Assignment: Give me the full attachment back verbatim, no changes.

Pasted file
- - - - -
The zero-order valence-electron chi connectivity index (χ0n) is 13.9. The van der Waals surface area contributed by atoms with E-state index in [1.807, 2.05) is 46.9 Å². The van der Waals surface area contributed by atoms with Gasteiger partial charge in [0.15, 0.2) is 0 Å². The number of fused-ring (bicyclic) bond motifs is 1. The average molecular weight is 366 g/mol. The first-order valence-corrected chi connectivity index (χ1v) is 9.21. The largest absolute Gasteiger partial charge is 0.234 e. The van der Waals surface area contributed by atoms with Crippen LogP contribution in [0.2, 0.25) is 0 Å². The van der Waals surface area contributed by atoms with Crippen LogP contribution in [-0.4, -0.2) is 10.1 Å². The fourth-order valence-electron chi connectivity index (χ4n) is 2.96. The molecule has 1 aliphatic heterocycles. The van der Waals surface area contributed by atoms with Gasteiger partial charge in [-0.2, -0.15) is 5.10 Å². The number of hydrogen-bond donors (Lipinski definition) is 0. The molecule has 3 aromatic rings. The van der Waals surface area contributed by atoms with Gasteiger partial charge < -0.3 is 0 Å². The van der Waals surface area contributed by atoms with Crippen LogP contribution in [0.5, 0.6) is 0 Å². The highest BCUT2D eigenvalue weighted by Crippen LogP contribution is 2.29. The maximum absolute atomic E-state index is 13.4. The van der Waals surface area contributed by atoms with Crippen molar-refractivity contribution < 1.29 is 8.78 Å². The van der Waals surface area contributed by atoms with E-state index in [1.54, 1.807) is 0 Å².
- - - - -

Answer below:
The zero-order valence-electron chi connectivity index (χ0n) is 13.9. The van der Waals surface area contributed by atoms with E-state index in [1.807, 2.05) is 46.9 Å². The van der Waals surface area contributed by atoms with Gasteiger partial charge in [0.15, 0.2) is 0 Å². The number of fused-ring (bicyclic) bond motifs is 1. The average molecular weight is 366 g/mol. The first-order valence-corrected chi connectivity index (χ1v) is 9.21. The largest absolute Gasteiger partial charge is 0.234 e. The van der Waals surface area contributed by atoms with Crippen LogP contribution in [0.2, 0.25) is 0 Å². The van der Waals surface area contributed by atoms with Crippen LogP contribution in [-0.4, -0.2) is 10.1 Å². The fourth-order valence-electron chi connectivity index (χ4n) is 2.96. The molecule has 1 aliphatic heterocycles. The van der Waals surface area contributed by atoms with Gasteiger partial charge in [-0.2, -0.15) is 5.10 Å². The number of hydrogen-bond donors (Lipinski definition) is 0. The molecule has 3 aromatic rings. The van der Waals surface area contributed by atoms with Gasteiger partial charge < -0.3 is 0 Å². The van der Waals surface area contributed by atoms with Crippen LogP contribution in [0.5, 0.6) is 0 Å². The highest BCUT2D eigenvalue weighted by Crippen LogP contribution is 2.29. The maximum absolute atomic E-state index is 13.4. The van der Waals surface area contributed by atoms with Crippen molar-refractivity contribution < 1.29 is 8.78 Å². The van der Waals surface area contributed by atoms with E-state index in [1.54, 1.807) is 0 Å².